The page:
Monday, January 25, 2010

What's the Best Shoulder Stretch? Not the One Taught in the Textbooks

I have been searching all over the Internet for a stretch for the deltoid muscle, but the ones I did find don't work. Could you please come up with some (in detail)?

Answer: I can go into an elaborate explanation as to why you don't "feel" the stretch, or I can give you the simple version. For the sake of time and saving you from some unneeded boredom, I will give you the bullet points to your inquiry.
Most exercisers will perform stretches "they are good at". Most people will perform stretches they don't necessarily need and stay away from stretches they should do. Why? Stretching very tight muscles can be painful, discomforting, and irritating. Most clients I work with avoid stretches they find difficult because it is uncomfortable and somewhat frustrating. Those stretches you perform and don't "feel"; chances are you don't need. You don't need those muscles stretched because they are possibly already lengthened or the joint capsule has been compromised. I'll tell you a couple of stretches they may be a waste of your time:

Waste of Time Stretch: Cross-over Rear Delt Stretch. I have trained more people that experience pain with this stretch than relief. This stretch is a staple in most textbooks, but the truth is, it is rarely applicable for a "seated" society. Most women exhibit excessive range in the shoulders, and men typically don't feel this stretch. Over-doing this one can cause the posterior capsule to "loosen" making it less stable for activity. The horizontal adduction movement causes mild impingement for those with unhealthy shoulders and may increase likelihood of inflammation, pain, and ultimately...client session cancellations. Avoid this one and try this one instead:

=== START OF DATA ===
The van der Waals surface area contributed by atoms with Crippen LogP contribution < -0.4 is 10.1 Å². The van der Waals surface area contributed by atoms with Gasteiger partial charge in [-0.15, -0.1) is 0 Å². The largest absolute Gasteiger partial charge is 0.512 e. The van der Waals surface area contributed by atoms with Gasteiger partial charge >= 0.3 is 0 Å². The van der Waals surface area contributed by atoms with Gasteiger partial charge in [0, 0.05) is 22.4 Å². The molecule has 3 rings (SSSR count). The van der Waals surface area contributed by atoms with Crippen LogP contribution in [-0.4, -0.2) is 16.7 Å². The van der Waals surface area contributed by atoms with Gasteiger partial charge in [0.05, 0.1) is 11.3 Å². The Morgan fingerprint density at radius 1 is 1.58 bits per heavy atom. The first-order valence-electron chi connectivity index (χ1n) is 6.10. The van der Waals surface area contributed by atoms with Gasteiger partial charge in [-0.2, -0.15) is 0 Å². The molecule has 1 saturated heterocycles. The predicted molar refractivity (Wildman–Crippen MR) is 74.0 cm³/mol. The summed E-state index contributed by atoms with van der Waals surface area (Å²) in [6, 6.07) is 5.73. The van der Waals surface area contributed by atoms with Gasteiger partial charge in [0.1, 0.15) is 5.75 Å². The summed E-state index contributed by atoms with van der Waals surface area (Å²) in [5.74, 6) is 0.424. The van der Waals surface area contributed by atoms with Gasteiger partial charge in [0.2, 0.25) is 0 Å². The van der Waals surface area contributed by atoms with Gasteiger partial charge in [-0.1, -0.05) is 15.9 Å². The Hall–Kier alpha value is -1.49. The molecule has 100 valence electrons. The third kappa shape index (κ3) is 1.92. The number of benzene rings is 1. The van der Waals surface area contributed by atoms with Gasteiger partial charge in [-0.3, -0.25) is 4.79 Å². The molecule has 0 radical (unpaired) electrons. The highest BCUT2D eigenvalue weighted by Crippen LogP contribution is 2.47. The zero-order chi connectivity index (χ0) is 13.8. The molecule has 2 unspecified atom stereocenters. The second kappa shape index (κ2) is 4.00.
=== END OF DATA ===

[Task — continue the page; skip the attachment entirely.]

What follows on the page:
Cross-Behind Towel Stretch: Guess what? More painful for some, but more beneficial. It will take some time for the rotators of the shoulders to become lax enough to "feel" the benefits of this stretch, but once you can get your fists closer to each-other behind the middle of your back...the better.

The Frozen Shoulder Workbook: Trigger Point Therapy for Overcoming Pain & Regaining Range of MotionHere's a good book for anyone that has severe tight shoulders that prohibits normal activty.


  1. Even for posterior capsule stretching (i.e., overhead athletes), I find that the adduction movement is almost useless unless the scapula is stabilized. Instead it tends to slide along the ribcage and lengthen the rhomboids/mid&lower traps instead. Personally I like to fixate the scapula manually for the client.

    I love the version you've presented though. Definitely a good call for most trainees!

  2. Thanks Mark! I think the posterior capsule stretch is overrated. It is overly used in PT and I think causes more harm than good. Thanks for your comments!

  3. Thanks for confirming this for me! As a newbie trainer who just told a client not to do the post delt cross over it's good to have an expert explain my gut instinct.

  4. After surgery for an impingement last year and reading the online reviews of this book on amazon, I just bought the book.


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